Grigori Yefimovich Rasputin - better known as just Rasputin - is quite the fascinating historical figure. The Russian mystic became an advisor to the Russian Imperial family, beginning in 1907 when Tsar Nicholas II invited him as a healer for their son Tsarevich (who suffered from hemophilia). The mysterious fellow has long shared the blame for the collapse of the Romanov dynasty, but he is perhaps equally infamous for his unwillingness to die - as he managed to survive being stabbed, shot (twice) and strangled in a single night, before finally drowning in the Neva River.
The film industry, as you would expect, has long had a ball with its portrayal of the sunken-eyed and bearded advisor. Some of his better-known onscreen renditions include that in Hammer Horror's 1966 film Rasputin: The Mad Monk (which starred Christopher Lee) and the Disney
ripoff style 1997 animated musical Anastasia, where he was voiced by Christopher Lloyd (with Jim Cummings performing his solo number, "In the Dark of the Night").
Deadline is reporting that Warner Bros. has acquired a pitch for Rasputin, a biographical film that (by the sound of it) will offer something of a more accurate take on its namesake's life. The project is being fashioned with Leonardo DiCaprio in mind to play the "Mad Monk"; meanwhile, DiCaprio's Appian Way partner Jennifer Davisson Killoran will co-produce, alongside Kevin McCormick (Gangster Squad) and Peter Morgan (Identity Thief).
The pitch was originated by Jason Dean Hall, who has a deal to develop it into a full-blown script. Dean Hall's previous writing credits include this August's corporate thriller Paranoia (watch the new trailer), which stars heavy-hitting actor types Harrison Ford and Gary Oldman. (It's the Air Force One reunion that you never expected!). He also scripted the adaptation of Chris Kyle's - the late Navy SEAL elite sniper - memoir, American Sniper, which has Morgan producing and Steven Spielberg attached to direct.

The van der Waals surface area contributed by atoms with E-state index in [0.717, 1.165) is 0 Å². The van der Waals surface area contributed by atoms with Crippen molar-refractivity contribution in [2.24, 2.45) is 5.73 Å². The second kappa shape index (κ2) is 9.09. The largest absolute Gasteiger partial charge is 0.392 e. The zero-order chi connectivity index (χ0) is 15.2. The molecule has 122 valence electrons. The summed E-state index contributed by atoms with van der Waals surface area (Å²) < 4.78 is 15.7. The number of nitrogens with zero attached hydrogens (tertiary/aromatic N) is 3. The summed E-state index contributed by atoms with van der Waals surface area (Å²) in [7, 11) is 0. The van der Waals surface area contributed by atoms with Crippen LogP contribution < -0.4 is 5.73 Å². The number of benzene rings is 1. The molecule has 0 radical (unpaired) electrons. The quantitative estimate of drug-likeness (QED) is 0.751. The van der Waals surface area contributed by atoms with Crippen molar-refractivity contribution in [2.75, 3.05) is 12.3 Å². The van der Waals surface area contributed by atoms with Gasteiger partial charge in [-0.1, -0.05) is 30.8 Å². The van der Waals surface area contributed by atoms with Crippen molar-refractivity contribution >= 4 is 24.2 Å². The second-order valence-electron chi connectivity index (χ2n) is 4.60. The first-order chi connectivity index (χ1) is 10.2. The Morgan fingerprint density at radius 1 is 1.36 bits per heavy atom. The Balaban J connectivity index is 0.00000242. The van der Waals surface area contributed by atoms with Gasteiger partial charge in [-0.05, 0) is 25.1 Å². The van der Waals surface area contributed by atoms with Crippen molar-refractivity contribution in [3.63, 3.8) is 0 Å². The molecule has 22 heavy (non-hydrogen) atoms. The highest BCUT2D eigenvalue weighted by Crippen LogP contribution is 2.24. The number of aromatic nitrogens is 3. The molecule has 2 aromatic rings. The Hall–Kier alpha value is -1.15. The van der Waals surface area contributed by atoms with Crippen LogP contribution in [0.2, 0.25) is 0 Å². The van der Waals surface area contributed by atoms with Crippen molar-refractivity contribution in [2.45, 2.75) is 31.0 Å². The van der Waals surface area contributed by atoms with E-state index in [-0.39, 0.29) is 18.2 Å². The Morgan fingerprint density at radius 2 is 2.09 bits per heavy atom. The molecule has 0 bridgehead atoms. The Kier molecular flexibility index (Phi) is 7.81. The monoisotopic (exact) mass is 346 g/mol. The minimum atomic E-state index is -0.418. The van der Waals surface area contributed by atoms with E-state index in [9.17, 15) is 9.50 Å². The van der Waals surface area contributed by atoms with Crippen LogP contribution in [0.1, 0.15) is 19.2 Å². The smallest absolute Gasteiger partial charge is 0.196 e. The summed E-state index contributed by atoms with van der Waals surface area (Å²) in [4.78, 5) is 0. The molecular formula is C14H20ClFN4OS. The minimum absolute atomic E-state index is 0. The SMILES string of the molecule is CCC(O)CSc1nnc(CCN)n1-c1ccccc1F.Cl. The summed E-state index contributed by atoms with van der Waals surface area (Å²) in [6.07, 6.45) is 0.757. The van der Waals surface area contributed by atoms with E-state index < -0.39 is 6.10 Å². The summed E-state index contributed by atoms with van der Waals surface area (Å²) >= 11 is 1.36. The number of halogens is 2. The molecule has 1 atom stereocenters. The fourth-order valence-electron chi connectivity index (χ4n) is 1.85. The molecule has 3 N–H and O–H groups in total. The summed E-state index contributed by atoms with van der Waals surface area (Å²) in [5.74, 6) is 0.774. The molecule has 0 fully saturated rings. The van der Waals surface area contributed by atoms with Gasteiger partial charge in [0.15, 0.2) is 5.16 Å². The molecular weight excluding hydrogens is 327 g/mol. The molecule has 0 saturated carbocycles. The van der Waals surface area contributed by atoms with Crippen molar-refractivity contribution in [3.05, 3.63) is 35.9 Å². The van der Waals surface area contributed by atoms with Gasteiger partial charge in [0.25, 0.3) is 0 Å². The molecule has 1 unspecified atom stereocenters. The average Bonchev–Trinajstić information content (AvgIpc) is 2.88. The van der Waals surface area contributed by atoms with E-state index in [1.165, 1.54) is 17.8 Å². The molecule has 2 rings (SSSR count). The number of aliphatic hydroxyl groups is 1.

Hall's recent script work must be fairly impressive, in order to gain the attention of so many Hollywood big-shots; indeed, Deadline is reporting that DiCaprio became interested in headlining Rasputin because of the "psychological depth" that the monk was given in Hall's pitch. This presents another opportunity for the actor to carve out a complex and nuanced portrayal of a tortured real-life individual, after his award-nominated turns as Howard Hughes in The Aviator and J. Edgar Hoover in J. Edgar; not to mention, his next performance - as the real-world corrupt New York stockbroker Jordan Belfort in Martin Scorsese's upcoming adaptation, The Wolf of Wall Street.
DiCaprio, of course, is not Russian, but this fact seems unlikely to prompt too much grumbling - amongst the historical-accuracy crowd - if only because there's a tradition of non-Russian actors playing the fellow onscreen. The larger concern is probably that Hollywood A-listers, in general, have earned themselves a bad reputation for failing hard whenever they attempt to pull off a convincing Russian accent.
That said, if anyone can manage the task, it's probably the same man who played a despicable slave owner in Quetin Tarantino's Django Unchained - and then, turned around to create a definitive portrait of Jay Gatsby in Baz Luhrmann's The Great Gatsby. (Will someone just give DiCaprio his Oscar already?)
We'll keep you posted on the status of Rasputin as more information becomes available.